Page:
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Dagobert, King of the Franks:
Grant of an Estate to Monks of St. Denis, 635

A grant of an estate in the seventh century was perhaps the gift of greatest value that could be given by one person to another. No land was granted as a rule without the accompanying forms of wealth described by Dagobert in this charter. Note that serfs and bondsmen were not excluded in making the gift. Twenty-seven estates were given at one time by Dagobert to the Abbey of St. Denis.

Dagobert, King of the Franks, illustrious monarch, to Wandelbert, the Duke. Whatever we have devoutly granted for the relief of the poor, we believe we shall have returned to us with profit in the next life. Therefore be it known that we have exchanged our villa called Saclas, situated on the River Juine, in the district of Etampes, and which we have received from Lord Ferreol, Bishop of the diocese of Autun, and from Abbot Deodatus, the clergy and church or basilica of Symphorian, in whose care it is known to have been, for another villa called Amica, which is in the district of Marseilles, to the increase of our fortune. And that same Saclas we have devoutly granted in its entirety to the monks of St. Denis, the martyr, at the monastery where his precious body now rests, being within their gates. Therefore we have ordered that from the present date they shall possess the villa of Saclas, with its houses, serfs, bondsmen, woods, meadows, pastures, mills, flocks, shepherds, wholly and entirely, just as it was formerly held by the church of Autun and Symphorian until we, as has been said, exchanged it for another. Therefore, because it has been granted of our bounty, for the salvation of our soul, to the monks of St. Denis, according to God's will, neither the abbot nor any other person shall at any time presume to destroy this gift to the monks; but let it be administered in the name of God by the hand of their abbot in whose assiduous care the monks live. And in whatever way the fisc can augment its aid to the poor monks let it do so, so that they and their successors may delight in the stability of our kingdom and pray for the salvation of our soul. And that this charter may endure for all time we have decreed that it be signed with our signature. Ursin obtained it. Dagobert granted it.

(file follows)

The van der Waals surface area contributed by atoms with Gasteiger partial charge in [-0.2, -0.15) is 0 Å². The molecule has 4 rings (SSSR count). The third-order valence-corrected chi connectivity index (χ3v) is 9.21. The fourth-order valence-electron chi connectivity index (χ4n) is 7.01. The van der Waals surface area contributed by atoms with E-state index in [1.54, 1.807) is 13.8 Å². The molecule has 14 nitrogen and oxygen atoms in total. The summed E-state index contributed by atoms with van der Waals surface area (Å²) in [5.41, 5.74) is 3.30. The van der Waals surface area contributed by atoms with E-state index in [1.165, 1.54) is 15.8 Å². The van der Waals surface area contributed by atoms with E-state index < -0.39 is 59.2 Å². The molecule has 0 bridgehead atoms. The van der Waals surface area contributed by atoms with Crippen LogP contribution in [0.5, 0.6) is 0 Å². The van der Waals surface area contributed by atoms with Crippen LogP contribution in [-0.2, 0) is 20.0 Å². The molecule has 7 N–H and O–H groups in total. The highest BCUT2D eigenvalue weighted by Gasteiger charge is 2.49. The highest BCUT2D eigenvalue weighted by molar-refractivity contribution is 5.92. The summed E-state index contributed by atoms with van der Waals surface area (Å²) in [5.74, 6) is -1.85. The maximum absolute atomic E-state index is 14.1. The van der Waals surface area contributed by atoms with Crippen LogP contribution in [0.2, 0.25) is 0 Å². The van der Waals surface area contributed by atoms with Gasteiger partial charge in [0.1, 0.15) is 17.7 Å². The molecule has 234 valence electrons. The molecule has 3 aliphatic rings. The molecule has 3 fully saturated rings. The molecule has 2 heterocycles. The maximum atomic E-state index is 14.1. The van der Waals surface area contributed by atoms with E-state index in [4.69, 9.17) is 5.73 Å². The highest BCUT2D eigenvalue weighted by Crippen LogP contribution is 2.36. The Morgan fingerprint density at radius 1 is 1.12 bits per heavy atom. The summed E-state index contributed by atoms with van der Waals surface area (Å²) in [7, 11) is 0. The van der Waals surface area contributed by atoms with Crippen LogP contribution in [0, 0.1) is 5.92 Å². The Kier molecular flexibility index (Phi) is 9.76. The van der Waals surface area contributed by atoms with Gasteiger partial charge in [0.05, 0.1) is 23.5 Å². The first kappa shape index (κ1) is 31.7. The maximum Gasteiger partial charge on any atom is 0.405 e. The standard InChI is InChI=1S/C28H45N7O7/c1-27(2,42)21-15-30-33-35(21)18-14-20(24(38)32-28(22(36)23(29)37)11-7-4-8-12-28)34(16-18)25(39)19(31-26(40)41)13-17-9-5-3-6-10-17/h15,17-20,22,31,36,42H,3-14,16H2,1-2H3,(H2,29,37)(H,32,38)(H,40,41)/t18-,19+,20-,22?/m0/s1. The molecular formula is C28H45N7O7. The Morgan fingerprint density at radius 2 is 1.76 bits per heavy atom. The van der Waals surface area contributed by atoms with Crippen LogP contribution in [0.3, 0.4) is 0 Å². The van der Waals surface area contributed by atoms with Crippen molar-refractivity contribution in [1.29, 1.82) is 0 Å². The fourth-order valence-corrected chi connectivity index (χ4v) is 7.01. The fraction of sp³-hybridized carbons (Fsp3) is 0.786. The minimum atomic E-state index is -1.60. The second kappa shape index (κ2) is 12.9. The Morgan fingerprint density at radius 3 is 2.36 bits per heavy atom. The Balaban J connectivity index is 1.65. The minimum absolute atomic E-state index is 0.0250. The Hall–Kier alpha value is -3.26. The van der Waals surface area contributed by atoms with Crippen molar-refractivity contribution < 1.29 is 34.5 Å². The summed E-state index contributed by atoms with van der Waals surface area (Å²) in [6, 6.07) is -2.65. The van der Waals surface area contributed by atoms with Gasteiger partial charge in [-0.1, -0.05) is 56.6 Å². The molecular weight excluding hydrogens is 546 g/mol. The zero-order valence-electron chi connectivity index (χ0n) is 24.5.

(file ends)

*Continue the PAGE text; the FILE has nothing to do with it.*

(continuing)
Given on July 28th in the fourteenth year of our reign, at Clichy.



J. P. Migne, ed., Patrologiae Cursus Completus, (Paris, 1850), Vol. LXXX, p. 535; reprinted in Roy C. Cave & Herbert H. Coulson, A Source Book for Medieval Economic History, (Milwaukee: The Bruce Publishing Co., 1936; reprint ed., New York: Biblo & Tannen, 1965), pp. 308-309.

Scanned by Jerome S. Arkenberg, Cal. State Fullerton. The text has been modernized by Prof. Arkenberg.

his text is part of the Internet Medieval Sourcebook. The Sourcebook is a collection of public domain and copy-permitted texts related to medieval and Byzantine history.

Unless otherwise indicated the specific electronic form of the document is copyright. Permission is granted for electronic copying, distribution in print form for educational purposes and personal use. If you do reduplicate the document, indicate the source. No permission is granted for commercial use.

© Paul Halsall, October 1998
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© Site Concept and Design: Paul Halsall created 26 Jan 1996: latest revision 5 June 2023 [CV]